It is funny how different the business of making choices is in our private lives from the choices we make in the public realm. The most obvious difference is the sheer number of options we have when we make decisions in the private marketplace. When it comes to most anything we buy and, in fact, most anything we do, whether it involves money or not, the choices are almost overwhelming. And it seems like every year there are more of them to make. I guess you could call it a “first world problem” if you like.
When it comes to the world of politics, however, we find our choices quite limited. Perhaps that was more tolerable when we had fewer choices in our day to day lives but people increasingly find it frustrating. There are, however, good reasons to limit the number of choices in the public sphere as it makes it more likely that a majority of people will coalesce around a particular candidate, party or issue position. It isn’t particularly important to anyone else what brand of shampoo I purchase but it is awfully important how I vote.
And “how” we vote is the topic of this post and it may be part of a few more. And that “how,” in most cases, is casting a single vote for a single candidate in a district/state in which only one candidate will be elected. But that’s not the only way it can be done. The question I am going to address in this series is whether there may be a better way. Before I do, I will tell you that there isn’t going to be an ideal solution and there can’t be.
The first important point I want to make is that different ways of voting can lead to different outcomes, even when the individual voters have the same preferences. Reread that if you have to because it is pretty shocking. Depending on the way we vote, the same group of voters with the same exact preferences regarding candidates, parties or issues, will produce different outcomes. Let’s take a look at one example that should illustrate that point.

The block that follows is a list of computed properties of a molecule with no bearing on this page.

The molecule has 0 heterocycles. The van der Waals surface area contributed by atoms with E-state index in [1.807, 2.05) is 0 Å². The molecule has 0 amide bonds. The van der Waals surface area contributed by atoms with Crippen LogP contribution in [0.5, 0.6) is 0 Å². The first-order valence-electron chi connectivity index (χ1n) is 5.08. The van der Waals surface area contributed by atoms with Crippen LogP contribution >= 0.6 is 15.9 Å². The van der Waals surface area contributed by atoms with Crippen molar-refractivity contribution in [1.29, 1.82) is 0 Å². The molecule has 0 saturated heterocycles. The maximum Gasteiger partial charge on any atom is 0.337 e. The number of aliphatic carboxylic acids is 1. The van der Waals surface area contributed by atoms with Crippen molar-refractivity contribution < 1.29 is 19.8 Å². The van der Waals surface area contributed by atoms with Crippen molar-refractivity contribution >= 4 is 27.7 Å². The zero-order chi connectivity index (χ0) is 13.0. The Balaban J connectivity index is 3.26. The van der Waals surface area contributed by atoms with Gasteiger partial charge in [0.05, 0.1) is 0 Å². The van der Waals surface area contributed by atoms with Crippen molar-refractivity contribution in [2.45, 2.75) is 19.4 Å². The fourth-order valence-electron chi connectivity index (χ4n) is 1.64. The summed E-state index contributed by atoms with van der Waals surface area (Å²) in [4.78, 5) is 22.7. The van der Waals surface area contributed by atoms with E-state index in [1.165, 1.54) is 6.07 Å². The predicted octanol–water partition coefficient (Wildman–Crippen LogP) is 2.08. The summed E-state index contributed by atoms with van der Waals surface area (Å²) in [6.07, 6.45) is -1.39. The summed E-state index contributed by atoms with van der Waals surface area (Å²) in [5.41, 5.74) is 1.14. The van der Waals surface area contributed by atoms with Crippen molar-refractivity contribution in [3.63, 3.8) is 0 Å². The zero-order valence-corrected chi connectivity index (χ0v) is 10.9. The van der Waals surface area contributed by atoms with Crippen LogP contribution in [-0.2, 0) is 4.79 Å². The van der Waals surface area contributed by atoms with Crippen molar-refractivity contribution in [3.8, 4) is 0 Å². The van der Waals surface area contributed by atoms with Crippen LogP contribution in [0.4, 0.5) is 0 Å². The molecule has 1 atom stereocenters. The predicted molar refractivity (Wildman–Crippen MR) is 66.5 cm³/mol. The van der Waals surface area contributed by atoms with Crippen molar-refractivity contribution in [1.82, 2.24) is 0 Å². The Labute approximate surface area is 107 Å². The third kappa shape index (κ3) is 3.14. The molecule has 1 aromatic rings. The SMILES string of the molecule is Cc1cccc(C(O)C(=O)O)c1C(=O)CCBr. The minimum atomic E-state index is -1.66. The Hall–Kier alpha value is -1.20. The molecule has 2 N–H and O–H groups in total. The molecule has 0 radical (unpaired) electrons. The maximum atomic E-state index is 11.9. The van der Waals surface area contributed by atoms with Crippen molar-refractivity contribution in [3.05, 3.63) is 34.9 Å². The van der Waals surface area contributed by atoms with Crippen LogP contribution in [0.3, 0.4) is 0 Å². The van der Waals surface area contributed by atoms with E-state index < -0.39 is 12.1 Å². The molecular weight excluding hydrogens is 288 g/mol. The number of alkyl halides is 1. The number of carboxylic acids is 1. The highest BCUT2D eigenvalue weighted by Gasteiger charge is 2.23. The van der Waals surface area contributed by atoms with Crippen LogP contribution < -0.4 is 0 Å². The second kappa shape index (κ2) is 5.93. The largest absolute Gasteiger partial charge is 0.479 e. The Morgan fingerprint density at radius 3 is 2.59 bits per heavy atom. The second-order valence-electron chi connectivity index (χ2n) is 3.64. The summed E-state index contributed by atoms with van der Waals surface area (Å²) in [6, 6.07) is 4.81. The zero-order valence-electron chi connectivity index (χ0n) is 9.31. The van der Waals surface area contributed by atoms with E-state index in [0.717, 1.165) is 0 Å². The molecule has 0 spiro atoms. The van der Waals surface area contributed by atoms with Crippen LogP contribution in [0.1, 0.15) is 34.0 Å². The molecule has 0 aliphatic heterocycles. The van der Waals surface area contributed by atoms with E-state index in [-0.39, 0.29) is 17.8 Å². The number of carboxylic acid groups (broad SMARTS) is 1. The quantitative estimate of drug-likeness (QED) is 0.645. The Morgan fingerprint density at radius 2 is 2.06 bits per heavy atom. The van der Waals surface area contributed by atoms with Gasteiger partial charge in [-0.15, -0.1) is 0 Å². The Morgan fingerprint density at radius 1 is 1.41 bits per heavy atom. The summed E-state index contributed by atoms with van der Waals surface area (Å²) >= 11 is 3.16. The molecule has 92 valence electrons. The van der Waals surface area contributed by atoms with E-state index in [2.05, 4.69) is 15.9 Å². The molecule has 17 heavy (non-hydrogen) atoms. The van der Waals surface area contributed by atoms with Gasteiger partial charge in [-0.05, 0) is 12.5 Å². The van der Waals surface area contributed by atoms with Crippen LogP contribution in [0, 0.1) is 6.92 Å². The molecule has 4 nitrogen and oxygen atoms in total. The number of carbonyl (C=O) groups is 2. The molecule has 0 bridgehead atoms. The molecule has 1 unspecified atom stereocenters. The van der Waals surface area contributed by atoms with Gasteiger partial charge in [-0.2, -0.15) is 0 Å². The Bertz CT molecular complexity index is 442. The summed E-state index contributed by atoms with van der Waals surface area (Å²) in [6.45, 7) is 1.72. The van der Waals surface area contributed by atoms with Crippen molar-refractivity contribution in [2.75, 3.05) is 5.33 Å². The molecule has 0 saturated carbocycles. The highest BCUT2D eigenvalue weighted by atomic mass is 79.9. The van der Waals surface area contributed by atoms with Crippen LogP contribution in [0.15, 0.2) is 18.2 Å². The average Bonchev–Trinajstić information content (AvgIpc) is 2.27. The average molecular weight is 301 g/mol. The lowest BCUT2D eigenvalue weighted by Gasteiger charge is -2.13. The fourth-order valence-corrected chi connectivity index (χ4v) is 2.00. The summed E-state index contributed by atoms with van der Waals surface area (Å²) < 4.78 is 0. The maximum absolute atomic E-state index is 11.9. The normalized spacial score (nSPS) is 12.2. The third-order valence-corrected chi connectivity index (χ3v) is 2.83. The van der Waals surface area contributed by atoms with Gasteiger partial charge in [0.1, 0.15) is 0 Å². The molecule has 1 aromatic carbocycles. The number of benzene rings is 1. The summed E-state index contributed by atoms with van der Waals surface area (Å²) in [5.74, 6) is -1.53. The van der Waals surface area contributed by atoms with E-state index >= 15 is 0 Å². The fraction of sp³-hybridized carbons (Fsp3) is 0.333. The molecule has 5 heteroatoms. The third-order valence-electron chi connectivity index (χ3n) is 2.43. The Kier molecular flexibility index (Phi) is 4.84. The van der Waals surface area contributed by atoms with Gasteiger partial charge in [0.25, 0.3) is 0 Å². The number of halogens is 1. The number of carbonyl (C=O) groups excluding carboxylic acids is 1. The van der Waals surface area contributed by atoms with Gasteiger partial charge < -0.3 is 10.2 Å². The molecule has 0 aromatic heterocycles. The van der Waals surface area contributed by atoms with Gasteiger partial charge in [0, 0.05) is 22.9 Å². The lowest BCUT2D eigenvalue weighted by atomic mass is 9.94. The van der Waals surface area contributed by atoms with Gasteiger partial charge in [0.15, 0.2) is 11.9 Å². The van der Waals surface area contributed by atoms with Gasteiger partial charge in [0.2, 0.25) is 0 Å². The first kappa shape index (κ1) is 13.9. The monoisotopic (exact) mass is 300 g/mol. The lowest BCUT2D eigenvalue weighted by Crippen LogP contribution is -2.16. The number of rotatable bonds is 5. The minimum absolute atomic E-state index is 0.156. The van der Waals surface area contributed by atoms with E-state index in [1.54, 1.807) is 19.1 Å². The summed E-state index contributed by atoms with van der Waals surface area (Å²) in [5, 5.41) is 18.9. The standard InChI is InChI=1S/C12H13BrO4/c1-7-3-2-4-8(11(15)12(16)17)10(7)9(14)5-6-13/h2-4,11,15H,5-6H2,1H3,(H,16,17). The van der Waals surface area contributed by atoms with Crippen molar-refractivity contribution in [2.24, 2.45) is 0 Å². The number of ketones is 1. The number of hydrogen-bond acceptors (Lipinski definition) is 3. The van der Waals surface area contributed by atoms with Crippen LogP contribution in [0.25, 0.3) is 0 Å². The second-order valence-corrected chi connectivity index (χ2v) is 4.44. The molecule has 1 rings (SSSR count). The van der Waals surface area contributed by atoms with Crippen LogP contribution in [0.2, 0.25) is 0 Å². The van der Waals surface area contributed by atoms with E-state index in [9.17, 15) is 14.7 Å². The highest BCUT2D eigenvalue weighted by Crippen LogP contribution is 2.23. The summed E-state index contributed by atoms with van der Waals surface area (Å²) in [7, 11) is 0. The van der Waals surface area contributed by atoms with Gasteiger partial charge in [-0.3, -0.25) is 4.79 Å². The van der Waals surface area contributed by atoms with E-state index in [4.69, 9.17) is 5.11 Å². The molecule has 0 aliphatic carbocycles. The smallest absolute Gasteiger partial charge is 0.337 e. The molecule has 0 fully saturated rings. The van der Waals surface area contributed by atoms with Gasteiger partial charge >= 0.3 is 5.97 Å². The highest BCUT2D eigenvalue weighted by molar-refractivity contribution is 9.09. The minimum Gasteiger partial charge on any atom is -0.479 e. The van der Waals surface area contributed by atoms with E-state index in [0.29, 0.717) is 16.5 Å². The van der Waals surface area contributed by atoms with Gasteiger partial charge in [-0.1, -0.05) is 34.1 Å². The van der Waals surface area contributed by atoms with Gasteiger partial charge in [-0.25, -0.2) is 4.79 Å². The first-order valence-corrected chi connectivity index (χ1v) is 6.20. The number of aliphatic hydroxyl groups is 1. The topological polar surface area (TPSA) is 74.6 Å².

One alternative voting method, instead of simply selecting a single candidate and casting a vote for that candidate, requires the voters to rank them in order of preference. If one candidate is the first preference of a majority of the voters, the election is decided, just as it would have been using our current system. If no candidate was the first choice of a majority of the voters, the candidate who was the first choice of the smallest number of voters is eliminated and their second choices are now added to the votes of the remaining candidates. This continues until one candidate has a majority. This voting system, more or less, eliminates the “wasted vote” argument which is often used against supporting an independent or third party candidate. If, as expected, your candidate finishes third in a three way race, your second choice would allow you to choose the “lesser of two evils” between the other two.